German 7.9 headstamp and bullet question

Cartridge is brass cased, headstamp is shown in photo… Written out and actual photo of headstamp. The comparison of the Czech bullet is there just because… Both the Czech and German bullet are similar in length and appearance. Photos should be at the bottom. Thanks!!! I haven’t left the house in 3 weeks… I’m getting a little crazy… Stay home if you can… I know not everyone can but try to stay safe gentleman.


  1. What type of bullet is the German one in the photo? I would assume it’s a s.m.e. bullet and cartridge from 1939? Bullet is magnetic and it’s core, opened at the base, is steel. My digital scale is throwing numbers all over the place… From 110 grain to 300 grain… So I cannot weigh it at the moment. It’s a Hornady scale… Bought on Amazon.

  2. Does the primer sealant of this cartridge denote what type of bullet it contains? It’s a red color sealant.

I bought this assuming it was the S.s. load given it’s year of 1939… I was going to have my son velocity test a few cartridges for my own records… Using my K98k.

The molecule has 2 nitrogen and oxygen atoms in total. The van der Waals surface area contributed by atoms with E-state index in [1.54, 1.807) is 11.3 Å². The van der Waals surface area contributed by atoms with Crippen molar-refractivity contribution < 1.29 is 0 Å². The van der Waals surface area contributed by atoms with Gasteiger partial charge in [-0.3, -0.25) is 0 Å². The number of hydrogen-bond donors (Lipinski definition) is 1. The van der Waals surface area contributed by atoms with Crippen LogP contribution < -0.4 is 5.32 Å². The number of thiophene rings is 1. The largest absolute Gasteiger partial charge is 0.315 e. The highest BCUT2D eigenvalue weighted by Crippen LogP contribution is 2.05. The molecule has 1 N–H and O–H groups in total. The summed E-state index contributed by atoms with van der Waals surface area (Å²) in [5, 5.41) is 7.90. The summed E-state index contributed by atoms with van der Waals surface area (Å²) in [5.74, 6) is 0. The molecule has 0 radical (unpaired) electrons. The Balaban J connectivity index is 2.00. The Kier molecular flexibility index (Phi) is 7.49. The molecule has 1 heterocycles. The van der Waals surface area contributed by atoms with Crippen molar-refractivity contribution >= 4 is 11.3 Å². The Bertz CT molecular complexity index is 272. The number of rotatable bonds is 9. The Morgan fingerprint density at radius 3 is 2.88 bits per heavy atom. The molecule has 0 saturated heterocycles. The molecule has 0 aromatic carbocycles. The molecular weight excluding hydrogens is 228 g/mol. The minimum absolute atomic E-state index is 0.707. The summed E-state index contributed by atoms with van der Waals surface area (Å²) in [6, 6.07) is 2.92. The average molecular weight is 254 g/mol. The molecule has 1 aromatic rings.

The red primer seal indicates SmK (S mit Kern) meaning armor piercing.

I have about 20 of them. Are they of significant collectors value?

Very common, especially in some codes, one of them being P163, which indicates the case was made by Metallwarenfabrik Treuenbritzen G.m.b.H., Werk Selterhof. You cannot tell who loaded a German 7.9 round of this period without having the box label for the individual cartridge. Sometimes it is the same as the case maker; sometimes it is not.

The type s.S. (note order of the lower and upper case initials) would have a green primer seal. And yes, the color of the primer sealant is significant with German 7.9 of the period. For some countries’ cartridges, it is not - for example, U.S. .30-06, etc. In 5.56 by 45 from Lake City, I have found three different color primer seals in one box, all ordinary ball and the same loading lot number.

John Moss

Thanks John. I do not have the original boxes unfortunately. Color coding is a very good system.

The Czech bullet is the type they used after the war, equivalent to a German SmE. It is definitely not a left-over from German occupation.
When shooting, keep in mind that the primers for both are corrosive (Czech anyway, German the brass type you show).

P163 made and loaded this cartridge.

With this case, the 12th lot of 1939 two types of cartridges were loaded.

SmK and SmK tracer.

Unfortunately I cannot show you the SmK box label,

only the SmK tracer with the 12th case lot.